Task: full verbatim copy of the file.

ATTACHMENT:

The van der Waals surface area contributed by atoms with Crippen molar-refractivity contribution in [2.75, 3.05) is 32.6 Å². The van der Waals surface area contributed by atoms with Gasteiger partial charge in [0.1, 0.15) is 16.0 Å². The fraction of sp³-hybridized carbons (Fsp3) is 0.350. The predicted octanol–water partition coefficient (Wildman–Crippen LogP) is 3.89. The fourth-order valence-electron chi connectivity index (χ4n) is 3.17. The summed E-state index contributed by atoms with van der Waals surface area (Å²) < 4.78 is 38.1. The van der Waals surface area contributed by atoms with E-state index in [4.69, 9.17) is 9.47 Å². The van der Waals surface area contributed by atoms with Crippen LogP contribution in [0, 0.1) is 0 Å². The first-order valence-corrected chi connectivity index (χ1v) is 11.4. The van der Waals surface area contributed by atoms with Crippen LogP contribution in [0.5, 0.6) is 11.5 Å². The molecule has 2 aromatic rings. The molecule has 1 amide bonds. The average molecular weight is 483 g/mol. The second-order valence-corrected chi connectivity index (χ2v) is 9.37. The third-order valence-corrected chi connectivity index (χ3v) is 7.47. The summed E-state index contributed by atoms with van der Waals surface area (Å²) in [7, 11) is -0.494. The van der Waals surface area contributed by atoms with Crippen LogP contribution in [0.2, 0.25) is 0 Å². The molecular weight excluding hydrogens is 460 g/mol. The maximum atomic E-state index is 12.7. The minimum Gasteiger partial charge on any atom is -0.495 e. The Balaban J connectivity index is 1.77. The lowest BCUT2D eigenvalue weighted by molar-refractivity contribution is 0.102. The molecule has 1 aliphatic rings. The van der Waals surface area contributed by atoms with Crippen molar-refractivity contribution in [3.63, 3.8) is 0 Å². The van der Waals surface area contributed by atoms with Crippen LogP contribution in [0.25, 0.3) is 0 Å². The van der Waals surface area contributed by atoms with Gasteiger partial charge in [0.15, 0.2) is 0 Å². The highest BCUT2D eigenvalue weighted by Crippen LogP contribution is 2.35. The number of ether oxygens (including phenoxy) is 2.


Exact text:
The van der Waals surface area contributed by atoms with Crippen molar-refractivity contribution in [2.75, 3.05) is 32.6 Å². The van der Waals surface area contributed by atoms with Gasteiger partial charge in [0.1, 0.15) is 16.0 Å². The fraction of sp³-hybridized carbons (Fsp3) is 0.350. The predicted octanol–water partition coefficient (Wildman–Crippen LogP) is 3.89. The fourth-order valence-electron chi connectivity index (χ4n) is 3.17. The summed E-state index contributed by atoms with van der Waals surface area (Å²) < 4.78 is 38.1. The van der Waals surface area contributed by atoms with E-state index in [4.69, 9.17) is 9.47 Å². The van der Waals surface area contributed by atoms with Crippen LogP contribution in [0, 0.1) is 0 Å². The first-order valence-corrected chi connectivity index (χ1v) is 11.4. The van der Waals surface area contributed by atoms with Crippen LogP contribution in [0.5, 0.6) is 11.5 Å². The molecule has 2 aromatic rings. The molecule has 1 amide bonds. The average molecular weight is 483 g/mol. The second-order valence-corrected chi connectivity index (χ2v) is 9.37. The third-order valence-corrected chi connectivity index (χ3v) is 7.47. The summed E-state index contributed by atoms with van der Waals surface area (Å²) in [7, 11) is -0.494. The van der Waals surface area contributed by atoms with Crippen LogP contribution in [0.2, 0.25) is 0 Å². The molecular weight excluding hydrogens is 460 g/mol. The maximum atomic E-state index is 12.7. The minimum Gasteiger partial charge on any atom is -0.495 e. The Balaban J connectivity index is 1.77. The lowest BCUT2D eigenvalue weighted by molar-refractivity contribution is 0.102. The molecule has 1 aliphatic rings. The van der Waals surface area contributed by atoms with Crippen molar-refractivity contribution in [3.63, 3.8) is 0 Å². The van der Waals surface area contributed by atoms with Crippen LogP contribution in [0.25, 0.3) is 0 Å². The van der Waals surface area contributed by atoms with Gasteiger partial charge in [0.15, 0.2) is 0 Å². The highest BCUT2D eigenvalue weighted by Crippen LogP contribution is 2.35. The number of ether oxygens (including phenoxy) is 2.